The fuperior merit which the Hindoos afcribe to religious contemplation, and the union with the Godhead which they think it produces, feems to have given rite to the following divifion of virtues into diftinct claffes, and to the different rewards annexed to the practice of them:

Virtue must be divided into two kinds, of which one is called Pravarty, the other Nivarty. The former is divided into Uchtam and Bourtam.-The Uchtam confifts in conforming to the rules prefcribed for the regulation of religious ceremonies.

To build temples and inns, to dig ponds and wells for the accommodation of the public, to plant groves and rows of trees on the roads, conftitute the good works which have obtained the name of Bourtam.

Those who practife thefe virtues fhall acquire the privilege of dying when the fun verges toward the fouth, and in the night of a day when the moon begins to wane. After their deaths they fhall-go into that planet, where both the degree and duration of their happinefs fhall be proportioned to their merits. This ended, they shall fall again to the earth in a fhower of rain, and penetrate different material fubftances, which, being eaten by men, or other animals, fhall become a part of thofe who feed on them.-After this, the union of the fexes naturally gives rife to another period of probation, which does not end till, after innumerable births and tranfmigrations, the foul acquires fufficient courage to practise the higher virtues, diftinguished by the title of Nivarty.

The foul in the state of Nivarty burns with the fire of wisdom, and annihilates all the powers of fenfe. Such a foul retires into itself, and is at length abforbed in the immenfity of the universal Being — A man in this ftate dies when the fun begins his course toward the north, and in the morning of a day when the moon is in her first quarter. Borne on the rays of the fun, he fhall enter into the para

dife of Brahma, there to feast on pleasures which baffle all defcrip


The punishments of the damned are equally proportioned to their crimes by the Indian Radamanthus, Yamin :

Those who fcorn the rules and precepts of piety fhall be punished during as many years as they have hairs on their bodies. Atheists, and thofe who defpife all religion, fhall be thrown on heaps of pointed weapons. Those who affront perfons of rank, or Bramins, fhall be cut in pieces. Adulterers fhall be obliged to embrace red-hot ftatues. Thofe who do not fulfil the duties of their calling, or who abandon their families to a state of vagrancy and want, fhall be mangled by ravens with iron beaks. Those who injure their neighbours, or who are guilty of killing animals, fhall be thrown into infected dungeons, and fuffer excruciating torments. The wretches, who have not revered their parents and the Bramins, fhall dwell in a furnace, the flames of which blaze to the height of 100,000 yoffney. Those who have wronged old men and children fhall be burned in cauldrons of iron. Debauchees, who have lived in a fhameless commerce with ftrumpets, fhall be forced to walk on thorns. Lyars and flanderers fhall lie on iron beds, and be fed with ordure. The avaricious shall be preyed upon by worms. Those who have robbed a Bramin shall be fawed in funder. The hard-hearted, who have oftentatiously facrificed cows, and other animals, fhall be beaten on an anvil. Those who have not had pity on the miferable and the poor fhall be burned with fire-brands. Falfe witneffes fhall be thrown headlong from the tops of tremendous mountains. Laftly, the damned fhall never die; but their bodies, being formed of a certain fubtle matter, though reduced to atoms by thefe torments, fhall re-unite like quick filver.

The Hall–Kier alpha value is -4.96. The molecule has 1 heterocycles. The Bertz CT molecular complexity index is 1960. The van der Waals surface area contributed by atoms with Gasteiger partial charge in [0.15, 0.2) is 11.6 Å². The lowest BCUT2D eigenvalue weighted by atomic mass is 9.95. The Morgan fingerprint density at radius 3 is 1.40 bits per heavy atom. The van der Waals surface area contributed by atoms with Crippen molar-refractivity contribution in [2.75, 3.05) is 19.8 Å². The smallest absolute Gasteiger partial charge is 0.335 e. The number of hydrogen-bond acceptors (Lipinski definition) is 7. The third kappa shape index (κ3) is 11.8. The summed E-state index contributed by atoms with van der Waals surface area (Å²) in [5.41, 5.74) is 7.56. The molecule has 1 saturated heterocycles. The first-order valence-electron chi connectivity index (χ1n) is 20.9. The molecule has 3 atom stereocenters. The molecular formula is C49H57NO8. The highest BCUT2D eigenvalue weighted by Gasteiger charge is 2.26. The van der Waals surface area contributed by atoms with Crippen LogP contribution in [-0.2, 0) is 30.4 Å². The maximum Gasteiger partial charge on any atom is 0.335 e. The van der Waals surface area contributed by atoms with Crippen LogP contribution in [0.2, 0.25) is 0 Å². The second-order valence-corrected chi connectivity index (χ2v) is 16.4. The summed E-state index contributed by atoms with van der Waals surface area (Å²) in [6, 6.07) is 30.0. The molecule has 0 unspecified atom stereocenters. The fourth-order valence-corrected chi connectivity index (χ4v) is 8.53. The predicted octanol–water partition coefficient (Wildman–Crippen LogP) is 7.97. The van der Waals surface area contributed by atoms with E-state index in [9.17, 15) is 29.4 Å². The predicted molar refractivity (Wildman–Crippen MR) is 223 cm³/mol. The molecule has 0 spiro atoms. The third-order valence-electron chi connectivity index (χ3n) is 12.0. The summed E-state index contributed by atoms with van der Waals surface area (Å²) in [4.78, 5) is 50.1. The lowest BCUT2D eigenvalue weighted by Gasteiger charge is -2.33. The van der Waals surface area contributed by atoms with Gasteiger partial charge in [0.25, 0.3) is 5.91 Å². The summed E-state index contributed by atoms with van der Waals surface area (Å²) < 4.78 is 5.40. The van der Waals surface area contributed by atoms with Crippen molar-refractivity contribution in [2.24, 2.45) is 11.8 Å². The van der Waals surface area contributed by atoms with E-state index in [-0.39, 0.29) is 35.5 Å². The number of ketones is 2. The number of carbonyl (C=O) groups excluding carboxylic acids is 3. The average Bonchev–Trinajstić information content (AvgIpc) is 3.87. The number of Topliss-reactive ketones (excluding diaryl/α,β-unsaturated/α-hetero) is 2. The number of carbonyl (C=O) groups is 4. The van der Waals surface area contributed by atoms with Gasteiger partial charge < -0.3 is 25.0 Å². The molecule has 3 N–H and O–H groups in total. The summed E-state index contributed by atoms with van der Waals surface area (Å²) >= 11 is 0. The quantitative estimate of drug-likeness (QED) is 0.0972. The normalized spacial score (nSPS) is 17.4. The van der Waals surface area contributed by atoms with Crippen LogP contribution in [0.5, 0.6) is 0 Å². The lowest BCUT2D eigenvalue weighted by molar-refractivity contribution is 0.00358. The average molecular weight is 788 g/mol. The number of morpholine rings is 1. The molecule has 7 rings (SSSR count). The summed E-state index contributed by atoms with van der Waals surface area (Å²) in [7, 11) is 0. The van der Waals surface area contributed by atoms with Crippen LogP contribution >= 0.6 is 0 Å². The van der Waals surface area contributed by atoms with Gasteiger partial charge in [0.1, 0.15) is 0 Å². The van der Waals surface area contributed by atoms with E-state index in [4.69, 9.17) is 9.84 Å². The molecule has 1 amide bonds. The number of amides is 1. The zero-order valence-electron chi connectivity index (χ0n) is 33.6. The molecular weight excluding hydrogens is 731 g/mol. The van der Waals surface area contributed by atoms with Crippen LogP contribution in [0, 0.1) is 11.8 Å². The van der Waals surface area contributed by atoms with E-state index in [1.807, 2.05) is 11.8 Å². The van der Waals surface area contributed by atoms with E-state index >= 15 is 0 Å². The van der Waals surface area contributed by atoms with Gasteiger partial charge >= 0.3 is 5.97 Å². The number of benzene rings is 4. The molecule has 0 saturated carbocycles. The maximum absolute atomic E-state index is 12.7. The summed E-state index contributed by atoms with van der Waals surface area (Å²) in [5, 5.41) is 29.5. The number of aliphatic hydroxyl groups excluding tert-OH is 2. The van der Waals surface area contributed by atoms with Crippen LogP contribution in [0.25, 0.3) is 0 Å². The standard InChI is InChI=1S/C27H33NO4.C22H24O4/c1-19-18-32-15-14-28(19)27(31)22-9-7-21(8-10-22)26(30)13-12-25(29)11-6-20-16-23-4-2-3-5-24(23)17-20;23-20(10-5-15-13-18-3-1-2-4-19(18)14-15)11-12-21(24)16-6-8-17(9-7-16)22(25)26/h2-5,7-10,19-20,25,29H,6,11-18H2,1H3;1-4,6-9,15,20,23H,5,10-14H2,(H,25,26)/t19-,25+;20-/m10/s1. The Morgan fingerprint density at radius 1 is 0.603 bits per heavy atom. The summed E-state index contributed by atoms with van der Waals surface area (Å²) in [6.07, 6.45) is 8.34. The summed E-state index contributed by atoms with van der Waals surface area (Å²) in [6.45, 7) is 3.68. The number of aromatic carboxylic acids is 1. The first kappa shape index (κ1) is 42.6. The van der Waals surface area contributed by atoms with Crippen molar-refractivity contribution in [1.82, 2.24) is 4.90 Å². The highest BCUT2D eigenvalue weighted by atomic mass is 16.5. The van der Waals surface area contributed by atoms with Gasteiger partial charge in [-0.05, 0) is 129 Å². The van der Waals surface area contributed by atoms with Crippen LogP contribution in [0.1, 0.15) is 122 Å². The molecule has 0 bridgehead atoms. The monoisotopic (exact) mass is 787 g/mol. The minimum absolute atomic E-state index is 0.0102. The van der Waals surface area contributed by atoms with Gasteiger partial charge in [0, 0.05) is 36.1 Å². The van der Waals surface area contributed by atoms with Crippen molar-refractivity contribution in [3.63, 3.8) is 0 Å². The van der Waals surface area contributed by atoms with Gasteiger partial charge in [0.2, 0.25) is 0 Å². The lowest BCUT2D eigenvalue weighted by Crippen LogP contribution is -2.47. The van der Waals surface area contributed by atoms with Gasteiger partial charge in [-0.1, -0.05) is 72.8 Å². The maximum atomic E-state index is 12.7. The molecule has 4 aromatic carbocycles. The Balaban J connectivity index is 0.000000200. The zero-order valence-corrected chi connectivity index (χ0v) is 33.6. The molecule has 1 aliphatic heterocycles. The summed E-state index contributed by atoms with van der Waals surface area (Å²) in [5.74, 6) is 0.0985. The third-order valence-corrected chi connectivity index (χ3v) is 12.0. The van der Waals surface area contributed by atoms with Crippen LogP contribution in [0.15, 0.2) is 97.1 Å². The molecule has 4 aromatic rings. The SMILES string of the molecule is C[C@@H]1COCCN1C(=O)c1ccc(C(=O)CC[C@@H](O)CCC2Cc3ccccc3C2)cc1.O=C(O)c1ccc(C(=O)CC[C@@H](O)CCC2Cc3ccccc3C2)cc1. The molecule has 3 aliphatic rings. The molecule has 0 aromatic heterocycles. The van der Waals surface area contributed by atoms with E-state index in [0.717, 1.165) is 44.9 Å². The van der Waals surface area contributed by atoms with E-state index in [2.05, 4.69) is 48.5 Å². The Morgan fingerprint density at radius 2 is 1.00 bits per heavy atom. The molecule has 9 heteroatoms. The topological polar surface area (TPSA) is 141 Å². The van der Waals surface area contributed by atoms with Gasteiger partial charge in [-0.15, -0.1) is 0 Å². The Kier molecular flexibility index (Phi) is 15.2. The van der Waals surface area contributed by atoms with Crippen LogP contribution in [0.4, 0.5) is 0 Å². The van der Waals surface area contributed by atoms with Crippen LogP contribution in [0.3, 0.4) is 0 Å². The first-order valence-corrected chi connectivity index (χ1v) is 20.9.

In fertility of invention, thefe fictions may rival fome parts of the elegant mythology of the Greeks. They feem at first fight calculated to awe the multitude, and to make fuperftition fubfervient to morality. Yet the very next page divefts them of moral utility, and even ftrikes at the root of all religion. We are there told, that the utterance of any one of the names of Vichnou atones at once for every crime punishable in the Indian Tartarus. And though Yamin should have iffued his warrant for the apprehenfion of the culprit, even the cafual pronunciation of there myftic fyllables will arm the hoft of heaven against the infernal minifters. As the Bagavadam not only ftates this comfortable doctrine, but confirms it by the relation of a fact in point, we fhall tranflate this part of it for the amusement of the plain English reader, who will honour its abfurdity with no other comment than a fmile of contempt. There are fome others, from whom it will, perhaps, require and receive both illuftration and fupport; and we leave it to be explained and defended by fuch advocates for Indian fables and chronology as find nothing unintelligible but the Gospel, and nothing incredible but truth. To avoid the dreadful evils above defcribed, there are no means more efficacious than to remember Vichnou, and invoke his holy So great, indeed, is the virtue of his divine names, that